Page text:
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EnglishEdit

EtymologyEdit

From counter- +‎ point, Middle French contrepoint.

NounEdit

 
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counterpoint (plural counterpoints)

  1. (music) A melody added to an existing one, especially one added to provide harmony whilst each retains its simultaneous identity; a composition consisting of such contrapuntal melodies.
  2. Any similar contrasting element in a work of art.
  3. An opposite point.
    • 1605, Sir Edwin Sandys, Europae Speculum [A Relation of the State of Religion in Europe], in Mary Ellen Henley, Sir Edwin Sandy's Europae Speculum: a Critical Edition (2001)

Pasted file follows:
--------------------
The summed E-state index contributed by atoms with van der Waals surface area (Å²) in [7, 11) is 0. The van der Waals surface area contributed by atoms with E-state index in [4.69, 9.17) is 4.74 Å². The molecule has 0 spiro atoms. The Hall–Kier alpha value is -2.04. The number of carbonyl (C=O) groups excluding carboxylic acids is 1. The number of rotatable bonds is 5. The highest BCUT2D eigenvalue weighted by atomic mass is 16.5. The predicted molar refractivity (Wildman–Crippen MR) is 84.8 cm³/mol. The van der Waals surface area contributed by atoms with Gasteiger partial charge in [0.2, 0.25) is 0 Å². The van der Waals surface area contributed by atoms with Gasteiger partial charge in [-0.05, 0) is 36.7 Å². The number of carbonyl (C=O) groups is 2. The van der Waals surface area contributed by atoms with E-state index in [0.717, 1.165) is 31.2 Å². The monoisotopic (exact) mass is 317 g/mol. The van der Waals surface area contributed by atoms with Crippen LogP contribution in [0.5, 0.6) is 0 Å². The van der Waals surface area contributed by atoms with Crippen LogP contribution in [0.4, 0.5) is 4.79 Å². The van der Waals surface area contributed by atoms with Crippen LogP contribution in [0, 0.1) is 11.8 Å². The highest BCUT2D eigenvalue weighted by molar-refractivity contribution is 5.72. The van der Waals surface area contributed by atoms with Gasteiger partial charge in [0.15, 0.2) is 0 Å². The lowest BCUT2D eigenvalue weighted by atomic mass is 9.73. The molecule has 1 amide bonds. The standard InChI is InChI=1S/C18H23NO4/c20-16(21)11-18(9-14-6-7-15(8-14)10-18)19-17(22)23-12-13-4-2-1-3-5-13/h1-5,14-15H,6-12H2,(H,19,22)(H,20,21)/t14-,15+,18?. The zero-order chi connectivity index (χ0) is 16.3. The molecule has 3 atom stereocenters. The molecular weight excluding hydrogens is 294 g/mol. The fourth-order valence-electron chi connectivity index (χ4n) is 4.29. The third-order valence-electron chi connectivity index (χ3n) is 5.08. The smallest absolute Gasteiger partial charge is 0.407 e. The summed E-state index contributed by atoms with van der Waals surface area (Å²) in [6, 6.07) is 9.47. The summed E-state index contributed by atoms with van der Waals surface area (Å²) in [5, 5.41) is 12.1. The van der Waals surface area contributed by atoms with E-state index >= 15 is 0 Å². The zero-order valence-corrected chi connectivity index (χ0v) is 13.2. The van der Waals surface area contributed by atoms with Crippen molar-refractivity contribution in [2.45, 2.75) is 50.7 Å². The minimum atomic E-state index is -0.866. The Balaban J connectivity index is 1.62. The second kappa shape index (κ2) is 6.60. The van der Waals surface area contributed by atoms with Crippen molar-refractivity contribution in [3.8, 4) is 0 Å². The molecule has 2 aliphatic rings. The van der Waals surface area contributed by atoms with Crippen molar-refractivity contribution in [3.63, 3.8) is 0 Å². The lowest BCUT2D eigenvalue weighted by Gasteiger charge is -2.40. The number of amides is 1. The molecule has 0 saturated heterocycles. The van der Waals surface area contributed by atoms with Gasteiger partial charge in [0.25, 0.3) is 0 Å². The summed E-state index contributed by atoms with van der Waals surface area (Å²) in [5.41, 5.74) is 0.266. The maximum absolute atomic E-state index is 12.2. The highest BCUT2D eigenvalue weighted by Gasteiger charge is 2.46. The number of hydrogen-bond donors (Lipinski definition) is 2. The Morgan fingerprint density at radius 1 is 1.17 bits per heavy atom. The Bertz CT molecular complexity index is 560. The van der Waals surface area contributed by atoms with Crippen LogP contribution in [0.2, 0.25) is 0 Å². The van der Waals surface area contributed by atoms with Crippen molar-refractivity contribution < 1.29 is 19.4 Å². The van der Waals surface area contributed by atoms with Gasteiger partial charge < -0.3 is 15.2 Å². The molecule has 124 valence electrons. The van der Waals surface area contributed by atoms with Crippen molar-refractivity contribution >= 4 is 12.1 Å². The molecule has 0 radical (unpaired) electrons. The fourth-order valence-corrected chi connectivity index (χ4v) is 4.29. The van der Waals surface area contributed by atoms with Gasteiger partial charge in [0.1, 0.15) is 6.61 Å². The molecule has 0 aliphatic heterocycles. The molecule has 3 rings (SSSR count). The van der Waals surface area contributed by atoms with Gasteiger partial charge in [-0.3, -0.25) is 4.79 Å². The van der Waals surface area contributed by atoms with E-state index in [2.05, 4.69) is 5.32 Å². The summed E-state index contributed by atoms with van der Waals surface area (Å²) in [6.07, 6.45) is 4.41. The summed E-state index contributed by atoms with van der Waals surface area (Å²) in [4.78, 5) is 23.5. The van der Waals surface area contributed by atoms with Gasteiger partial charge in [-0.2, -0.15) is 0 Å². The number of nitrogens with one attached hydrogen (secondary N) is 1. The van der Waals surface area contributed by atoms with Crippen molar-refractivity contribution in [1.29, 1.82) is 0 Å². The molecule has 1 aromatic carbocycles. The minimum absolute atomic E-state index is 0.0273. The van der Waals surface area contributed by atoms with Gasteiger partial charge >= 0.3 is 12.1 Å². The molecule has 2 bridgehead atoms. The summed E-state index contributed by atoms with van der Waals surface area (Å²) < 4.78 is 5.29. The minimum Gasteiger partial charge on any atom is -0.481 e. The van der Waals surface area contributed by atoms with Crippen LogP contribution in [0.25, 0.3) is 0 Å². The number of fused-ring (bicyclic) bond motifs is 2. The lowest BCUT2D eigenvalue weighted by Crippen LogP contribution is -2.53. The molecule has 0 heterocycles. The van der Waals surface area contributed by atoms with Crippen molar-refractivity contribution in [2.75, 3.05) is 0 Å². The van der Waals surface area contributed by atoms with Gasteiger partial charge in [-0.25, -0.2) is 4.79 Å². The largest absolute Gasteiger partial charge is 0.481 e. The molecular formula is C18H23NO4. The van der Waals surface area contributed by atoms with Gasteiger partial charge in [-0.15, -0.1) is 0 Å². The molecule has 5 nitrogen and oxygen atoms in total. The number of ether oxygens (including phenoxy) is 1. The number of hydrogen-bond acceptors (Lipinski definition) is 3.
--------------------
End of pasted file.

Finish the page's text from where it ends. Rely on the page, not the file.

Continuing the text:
[] Priests; who affecting in them selves and their followers a certein Angelical puritie, fell sodainly to the very counterpoint of justifying bestialitie.

SynonymsEdit

TranslationsEdit

VerbEdit

counterpoint (third-person singular simple present counterpoints, present participle counterpointing, simple past and past participle counterpointed)

  1. (transitive) to compose or arrange such music

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